Always be respectful to them.  Do not raise your voice or answer back.  Do not make unnecessary jokes, especially bombs or terrorists.  They do not have time for those and will quickly arrest you.  Do not name drop.  Your embassy CAN help you, but it should be last resort.  But if you are really wrong, your embassy may not be able to help you.

I already have heard of people who were denied back at NAIA.  A few of these I know personally.  Chinese, Vietnamese, British to name a few.  Some of them have possessions remaining here and even has an active lease contract.  So don't you ever think you are special.

Be prepared to be harassed or interrogated or be asked with a question that will caught you off guard or unprepared to answer.  The key is to be relaxed and respectful.  Being tense or angry can mean to them that you are hiding something.

So the next time you enter, please be respectful.  They probably placed a red mark on you already.  Try to make up.

Cheers!

Another, being respectful will help you save time.  I am in the US right now and when I entered LAX, it took maybe 3 minutes only with the immigration officer and didn't even opened my suitcase.  He just asked if I have any food items and I told him just a few crackers and biscuits.

On the other immigration booth, I saw bags being opened and checked very well.  I am not sure what the problem was, but I can tell the arriving passenger was not pleased with the inspection.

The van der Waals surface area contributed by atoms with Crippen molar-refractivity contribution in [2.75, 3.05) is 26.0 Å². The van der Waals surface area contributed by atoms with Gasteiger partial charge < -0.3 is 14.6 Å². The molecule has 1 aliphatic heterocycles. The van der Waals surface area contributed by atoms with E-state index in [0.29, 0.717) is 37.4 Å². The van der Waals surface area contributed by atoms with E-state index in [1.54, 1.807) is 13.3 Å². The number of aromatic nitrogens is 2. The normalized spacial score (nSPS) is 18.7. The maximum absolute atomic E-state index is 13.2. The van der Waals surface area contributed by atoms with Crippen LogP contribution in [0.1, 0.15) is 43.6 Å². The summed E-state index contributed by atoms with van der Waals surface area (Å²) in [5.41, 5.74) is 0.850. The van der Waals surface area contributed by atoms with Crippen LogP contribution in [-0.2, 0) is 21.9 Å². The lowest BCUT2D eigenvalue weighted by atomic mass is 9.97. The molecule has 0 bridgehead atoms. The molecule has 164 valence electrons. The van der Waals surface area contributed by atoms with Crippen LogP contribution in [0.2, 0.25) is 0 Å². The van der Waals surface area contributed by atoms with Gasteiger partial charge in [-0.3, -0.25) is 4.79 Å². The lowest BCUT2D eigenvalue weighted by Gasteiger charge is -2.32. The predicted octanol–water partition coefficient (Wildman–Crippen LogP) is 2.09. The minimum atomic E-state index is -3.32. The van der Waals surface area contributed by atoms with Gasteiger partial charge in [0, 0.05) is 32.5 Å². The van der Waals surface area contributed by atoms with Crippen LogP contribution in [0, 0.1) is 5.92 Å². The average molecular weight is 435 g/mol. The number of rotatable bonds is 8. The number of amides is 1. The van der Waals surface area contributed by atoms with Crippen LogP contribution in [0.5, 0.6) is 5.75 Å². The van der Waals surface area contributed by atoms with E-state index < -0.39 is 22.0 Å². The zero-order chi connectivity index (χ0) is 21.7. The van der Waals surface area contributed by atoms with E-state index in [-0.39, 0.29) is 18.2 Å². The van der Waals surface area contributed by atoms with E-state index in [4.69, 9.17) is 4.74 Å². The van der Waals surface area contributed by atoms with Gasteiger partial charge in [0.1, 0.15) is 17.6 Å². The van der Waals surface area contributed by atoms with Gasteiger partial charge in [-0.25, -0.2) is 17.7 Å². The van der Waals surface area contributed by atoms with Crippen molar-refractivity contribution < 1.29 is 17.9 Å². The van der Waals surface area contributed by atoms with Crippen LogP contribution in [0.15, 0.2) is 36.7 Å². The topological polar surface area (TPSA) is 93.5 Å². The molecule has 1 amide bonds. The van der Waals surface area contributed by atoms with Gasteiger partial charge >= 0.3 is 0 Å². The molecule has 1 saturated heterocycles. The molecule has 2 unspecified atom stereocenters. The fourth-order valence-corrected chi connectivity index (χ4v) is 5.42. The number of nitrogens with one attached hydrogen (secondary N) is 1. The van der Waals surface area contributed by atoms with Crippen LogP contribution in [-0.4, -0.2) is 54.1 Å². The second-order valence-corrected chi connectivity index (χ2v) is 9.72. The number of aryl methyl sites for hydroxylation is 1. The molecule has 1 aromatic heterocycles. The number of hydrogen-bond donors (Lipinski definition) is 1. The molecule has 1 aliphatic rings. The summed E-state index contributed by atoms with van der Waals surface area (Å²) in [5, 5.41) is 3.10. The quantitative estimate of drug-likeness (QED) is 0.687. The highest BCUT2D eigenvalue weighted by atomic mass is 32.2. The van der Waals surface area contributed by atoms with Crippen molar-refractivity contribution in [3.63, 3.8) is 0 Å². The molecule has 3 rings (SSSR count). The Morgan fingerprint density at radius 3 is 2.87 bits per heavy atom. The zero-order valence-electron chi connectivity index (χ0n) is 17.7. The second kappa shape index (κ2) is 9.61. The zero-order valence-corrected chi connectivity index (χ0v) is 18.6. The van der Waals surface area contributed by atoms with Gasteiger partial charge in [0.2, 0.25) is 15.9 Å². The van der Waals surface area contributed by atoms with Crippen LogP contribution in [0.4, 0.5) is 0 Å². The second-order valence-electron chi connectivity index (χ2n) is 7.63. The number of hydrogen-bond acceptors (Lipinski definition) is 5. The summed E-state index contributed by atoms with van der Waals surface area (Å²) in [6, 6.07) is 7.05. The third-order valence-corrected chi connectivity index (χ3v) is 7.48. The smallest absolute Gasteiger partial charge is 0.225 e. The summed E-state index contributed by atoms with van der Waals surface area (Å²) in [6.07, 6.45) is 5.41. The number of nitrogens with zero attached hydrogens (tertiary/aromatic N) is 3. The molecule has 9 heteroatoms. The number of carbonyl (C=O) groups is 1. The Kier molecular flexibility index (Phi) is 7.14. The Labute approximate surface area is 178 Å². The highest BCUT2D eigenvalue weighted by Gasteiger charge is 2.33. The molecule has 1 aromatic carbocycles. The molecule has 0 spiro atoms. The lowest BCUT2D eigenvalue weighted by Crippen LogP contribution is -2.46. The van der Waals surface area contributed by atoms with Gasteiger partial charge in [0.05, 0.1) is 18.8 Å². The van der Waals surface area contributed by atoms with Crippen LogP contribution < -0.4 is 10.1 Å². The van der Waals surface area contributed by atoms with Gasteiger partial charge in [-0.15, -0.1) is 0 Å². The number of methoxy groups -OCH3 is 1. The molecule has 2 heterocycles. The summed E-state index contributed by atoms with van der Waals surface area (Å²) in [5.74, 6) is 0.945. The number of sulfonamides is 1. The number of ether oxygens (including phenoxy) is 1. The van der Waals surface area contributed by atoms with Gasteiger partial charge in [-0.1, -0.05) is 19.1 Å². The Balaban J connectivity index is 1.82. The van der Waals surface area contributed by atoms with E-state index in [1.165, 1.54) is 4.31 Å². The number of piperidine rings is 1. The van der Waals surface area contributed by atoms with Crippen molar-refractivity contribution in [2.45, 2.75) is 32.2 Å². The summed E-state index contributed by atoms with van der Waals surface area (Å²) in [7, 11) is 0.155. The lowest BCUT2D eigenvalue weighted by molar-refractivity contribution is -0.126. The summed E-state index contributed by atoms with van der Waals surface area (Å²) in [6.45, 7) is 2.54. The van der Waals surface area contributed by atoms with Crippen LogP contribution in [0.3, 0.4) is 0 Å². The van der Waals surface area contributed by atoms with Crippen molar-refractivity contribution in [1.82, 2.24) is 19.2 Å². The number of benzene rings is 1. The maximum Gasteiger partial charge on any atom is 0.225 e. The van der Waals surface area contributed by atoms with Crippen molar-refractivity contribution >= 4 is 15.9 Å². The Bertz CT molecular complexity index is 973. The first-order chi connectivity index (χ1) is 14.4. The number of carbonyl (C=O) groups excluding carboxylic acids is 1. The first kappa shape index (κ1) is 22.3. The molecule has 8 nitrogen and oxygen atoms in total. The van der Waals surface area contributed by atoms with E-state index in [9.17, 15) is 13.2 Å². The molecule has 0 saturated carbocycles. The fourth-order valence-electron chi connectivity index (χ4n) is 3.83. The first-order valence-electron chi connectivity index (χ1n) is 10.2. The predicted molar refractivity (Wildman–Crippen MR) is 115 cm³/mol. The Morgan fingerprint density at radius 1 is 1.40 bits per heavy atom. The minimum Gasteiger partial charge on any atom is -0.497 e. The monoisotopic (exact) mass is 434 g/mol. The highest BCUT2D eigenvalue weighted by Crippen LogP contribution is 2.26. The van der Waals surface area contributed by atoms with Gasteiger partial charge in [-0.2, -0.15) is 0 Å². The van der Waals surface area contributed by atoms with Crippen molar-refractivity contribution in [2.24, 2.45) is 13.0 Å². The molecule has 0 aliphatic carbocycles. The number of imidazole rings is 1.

Dressing well and smartly will also help you avoid being questioned.  I arrived in LAX wearing a suit and the one beside me (the one being questioned) was wearing shorts!

Yes. I would agree to be most humble when dealing with immigration officials at ANY airport. The harder you make it for them the much harder they will make it for you. Just be polite and answer any questions respectfully.
In all just remember they don't have to let you in.

Hi,

Being granted a stay in the Philippines on a tourist visa is a privilege, not a right. You can be denied entrance, or being deported if you are already here, on any kind of reason or for no reason at all. A privilege  can be withdrawn at any time from those who have given it to you.

Staying in the Philippines on a permanent resident visa is different though since this is right that has been granted to you by the BID Commissioner and it needs his decision to have it revoked, and then for a valid reason.

I agree that being polite and nice to immigration officers is a must. Don't forget that they are doing a good job in keeping us safer here by stopping human elements who should not be allowed to enter the Philippines at all.

I have lived in the Philippines for 20+ years and occasionally met and observed foreigners who should not have been allowed to be here at all due to their bad and offensive behavior towards the Filipinos in their own country.

Have a nice day in the Philippines. :-)